At that price you might think the Burton Socialite is for entry-level riders only. Anyone making their first turns on this flat-based, twin-shaped board will no doubt be off to a good start, but no matter how good you are this is worth a peep.
A major upgrade this year is the application of Burton’s ‘Squeezebox’ tech in the core. Put simply, the core has slightly stiffer sections located on either side of the bindings, but is thinner and softer under the feet.
So it’ll be stable when you’re redlining it, but bendy enough for effortless freestyle at slower speeds. Given that the core is a little thinner than average to start with, it makes for a flexible board that can still hold up to the trials and tribulations of all-round riding.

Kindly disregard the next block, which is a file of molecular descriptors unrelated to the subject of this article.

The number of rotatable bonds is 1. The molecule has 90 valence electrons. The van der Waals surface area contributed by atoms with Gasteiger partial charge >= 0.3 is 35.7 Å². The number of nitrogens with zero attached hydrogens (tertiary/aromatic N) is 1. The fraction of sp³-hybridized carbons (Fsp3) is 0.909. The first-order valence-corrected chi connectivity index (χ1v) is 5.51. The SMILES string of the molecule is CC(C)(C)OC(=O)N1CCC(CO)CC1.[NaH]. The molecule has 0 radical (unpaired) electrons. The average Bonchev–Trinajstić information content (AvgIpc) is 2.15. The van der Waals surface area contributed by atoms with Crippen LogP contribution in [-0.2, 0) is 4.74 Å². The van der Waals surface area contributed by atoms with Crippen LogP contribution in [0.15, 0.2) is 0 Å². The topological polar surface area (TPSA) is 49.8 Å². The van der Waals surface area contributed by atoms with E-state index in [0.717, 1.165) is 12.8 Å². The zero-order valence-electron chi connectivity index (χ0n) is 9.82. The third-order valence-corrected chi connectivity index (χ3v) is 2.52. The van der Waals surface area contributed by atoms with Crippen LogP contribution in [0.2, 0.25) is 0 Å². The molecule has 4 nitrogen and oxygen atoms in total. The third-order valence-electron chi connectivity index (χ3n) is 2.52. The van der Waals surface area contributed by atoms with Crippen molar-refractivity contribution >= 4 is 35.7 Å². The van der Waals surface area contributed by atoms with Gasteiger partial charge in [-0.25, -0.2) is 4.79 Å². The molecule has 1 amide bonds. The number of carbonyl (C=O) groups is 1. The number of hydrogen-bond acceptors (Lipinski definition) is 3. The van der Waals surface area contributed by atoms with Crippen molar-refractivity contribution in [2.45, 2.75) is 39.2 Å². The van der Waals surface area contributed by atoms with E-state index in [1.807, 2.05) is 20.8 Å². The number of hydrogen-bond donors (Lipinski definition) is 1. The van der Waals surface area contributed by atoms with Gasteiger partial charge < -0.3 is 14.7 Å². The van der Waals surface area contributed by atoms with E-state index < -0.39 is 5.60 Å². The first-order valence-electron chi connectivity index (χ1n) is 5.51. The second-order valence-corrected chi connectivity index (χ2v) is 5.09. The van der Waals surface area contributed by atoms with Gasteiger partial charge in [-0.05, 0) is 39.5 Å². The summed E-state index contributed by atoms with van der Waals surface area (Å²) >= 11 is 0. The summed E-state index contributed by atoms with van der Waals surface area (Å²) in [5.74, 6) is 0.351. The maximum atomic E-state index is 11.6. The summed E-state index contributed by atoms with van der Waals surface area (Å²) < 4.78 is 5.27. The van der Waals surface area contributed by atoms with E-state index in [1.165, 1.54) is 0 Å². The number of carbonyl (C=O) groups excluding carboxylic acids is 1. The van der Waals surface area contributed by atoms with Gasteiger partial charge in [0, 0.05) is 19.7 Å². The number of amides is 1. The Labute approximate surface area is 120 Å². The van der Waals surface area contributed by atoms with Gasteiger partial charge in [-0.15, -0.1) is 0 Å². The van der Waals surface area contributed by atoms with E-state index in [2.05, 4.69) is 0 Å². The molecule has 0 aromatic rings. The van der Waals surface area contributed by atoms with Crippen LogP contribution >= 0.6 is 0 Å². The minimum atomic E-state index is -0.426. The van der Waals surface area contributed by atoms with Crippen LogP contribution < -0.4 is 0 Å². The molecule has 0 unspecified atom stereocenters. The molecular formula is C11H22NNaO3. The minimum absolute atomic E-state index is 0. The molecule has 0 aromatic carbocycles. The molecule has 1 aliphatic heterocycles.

The Squeezebox sections are also angled to compliment the difference between the heel and toe edges; the ‘Frostbite’ protrusions that provide extra grip have been placed at different points on the heel and toe edge, to better match the different forces that you naturally apply to each. It’ll feel the same riding regular or switch, of course, but whichever way you point it the Socialite is equipped to give you great edge hold.
Given that it’s towards the softer end of the spectrum, Alaskan faces aren’t really on the agenda. However, for those who like to dabble in all three P’s – park, piste, and powder – the Socialite may be the answer.